In the previous report, a semi-theoretical expression for water-suction of wood (cryptomeria) during a short time after soaking was derived. In this report, the temperature effect is discussed. In general, it is obvious that the viscosity of water is one of the most important factors determining the suction velocity, for the viscosity varies with temperature. Besides, it seems that when the temperature of water sucked in wood suddenly drops, both the contraction of gas and the con-densation of water-vapour play prominent parts in the suction process; the meniscus of water sucked in capillaries may rise by the contraction of gas which is in contact with water and is locked within the wood, and the advancing contact angles to internal walls of comparatively hydrophobic capillaries may considerably decrease by the condensation of water-vapour on the walls.
A study is made whether the moisture content and height in fibre direction of a wood specimen (cryptomeria) have effects on the velocity of suction during a short time after soaking by paying attention to the head loss of gas flow through the specimen. As regards the moisture content, water is sucked faster in dry specimen than in normally moist one owing to rapid vapour-sorption of the former. But if the water content of a comparatively hydrophobic specimen amounts to about 24% in the atmosphere of about 960 relative humidity, it is shown that the suction velocity becomes greater than that of normally moist one on account of remarkable decrease in advancing contact angle between water and capillary wall. But, as to a specimen kept in saturated water vapour, the head loss of gas flow in its capillaries may be much greater than that in a normal specimen and the gas in some of the capillaries of the former is more or less trapped there by wet capillary walls, and therefore, the flow of gas which is in contact with rising water meniscus in the capillary is easily obstructed as the capillary walls become wet by water already risen freely in neighbouring capillaries. Change in height of specimen, if the height is less than 10 cm, seems to have no effect on the suction velocity.
Applicability of vacuum arc as a source for evaporating metals is investigated. Intermittent discharge type arc with vibrating electrode and continuous discharge type arc are examined at pressures lower than 5×10-4 mm Hg. With the former type, almost all metals seem able to be used for evaporation; its characteristic is that glossy films of refractory metals such as W, Mo and Pt are easily deposited. Erosion of electrode is always at the cathode causing building up of protrusion on the anode surface. Effect of potential applied to substrate is not so distinctive as in Vodar's experiment; it appears rather contrary to his result. The arcing is typically cathodic, the mechanism of which is also considered. As to the continuous discharge type, some of its fundamental properties are studied. For metals of low boiling temperature such as Zn, this type of arc is easily maintained which seems however too violent for deposition. For refractory metals, the arc appears difficult to be maintained with current below 80A. Pre-heating of the cathode may remove this difficulty.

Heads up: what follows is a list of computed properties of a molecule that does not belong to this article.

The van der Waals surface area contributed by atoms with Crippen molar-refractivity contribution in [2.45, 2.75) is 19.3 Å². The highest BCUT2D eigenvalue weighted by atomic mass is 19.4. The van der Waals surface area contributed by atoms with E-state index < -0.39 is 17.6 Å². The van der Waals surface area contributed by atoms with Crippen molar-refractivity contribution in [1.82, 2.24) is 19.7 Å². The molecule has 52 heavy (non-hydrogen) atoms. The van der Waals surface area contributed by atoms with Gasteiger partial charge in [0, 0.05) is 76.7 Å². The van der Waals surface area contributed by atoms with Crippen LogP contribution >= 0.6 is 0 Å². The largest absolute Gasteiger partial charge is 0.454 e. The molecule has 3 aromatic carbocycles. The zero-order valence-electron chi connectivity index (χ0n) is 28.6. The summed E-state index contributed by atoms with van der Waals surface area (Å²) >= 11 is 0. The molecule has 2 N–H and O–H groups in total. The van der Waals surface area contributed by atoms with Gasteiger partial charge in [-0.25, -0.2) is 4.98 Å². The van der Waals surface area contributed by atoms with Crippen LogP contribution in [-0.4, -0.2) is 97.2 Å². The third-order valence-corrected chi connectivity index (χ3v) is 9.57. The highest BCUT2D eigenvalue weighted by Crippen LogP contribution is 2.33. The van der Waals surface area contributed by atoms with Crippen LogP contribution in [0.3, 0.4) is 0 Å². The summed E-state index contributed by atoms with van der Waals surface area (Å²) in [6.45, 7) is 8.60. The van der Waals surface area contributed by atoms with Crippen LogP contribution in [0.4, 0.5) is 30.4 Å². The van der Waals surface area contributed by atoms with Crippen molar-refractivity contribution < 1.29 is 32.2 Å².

In order to confirm, whether or not experimental results agree with many empirical and theoretical formulas which have been proposed for dispersed systems with two different substances, dielectric constants of mercury-vaserium mixtures varying 0_??_22.7% in volume ratio and packed glass balls are measured at 20°C by using frequency of 2 megacycles. In the case of glass balls, the size effect of dielectric constants is examined on three different sizes of the ball and the effect is not found up to 0.8 mm in diameter. These results are properly represented by Bruggeman's formula and are in line with the authors' previous report on emulsion. Treatment of the results by “liquid immersed method” is discussed and it is found that the variation of the dielectric constant of dispersed or medium substance can be affected considerably, if a suitable substance is used for mixing. Temperature variation of the dielectric constant of NH4I, for example, is investigated and the results nearly agree with the expectation.
Spectrophotometric study of the colour of pearl has been made on the shell of cultured pearl by removing its seed. The only effective pigment in pearl layer is of orange colour. If this pigmentation is dence, the pearl appears yellow, and if light, the colouring is not affected. So-called body colour of pearl is determined by the structure thus: 1. It is blueish if brownish black organic matter is interlaid between the shell and the seed. 2. If air is present underneath the shell, total reflection of light in the layer makes the pearl appear silvery. 3. Coarse crystalline structure of the layer gives white colouring. So-called surface colour of pearl is by scattering and surface reflection of light. The scattering is caused by two kinds of layer, one rich in organic matter and the other rich in inorganic matter, lying one on top of the other with uneven boundary. Considering that the surface colouring is due to interference of polarized light, the degree of polarization of reflected light is investigated in relation to the colouring. The pearl layer appears as optically monoaxial with its axis perpendicular to the surface.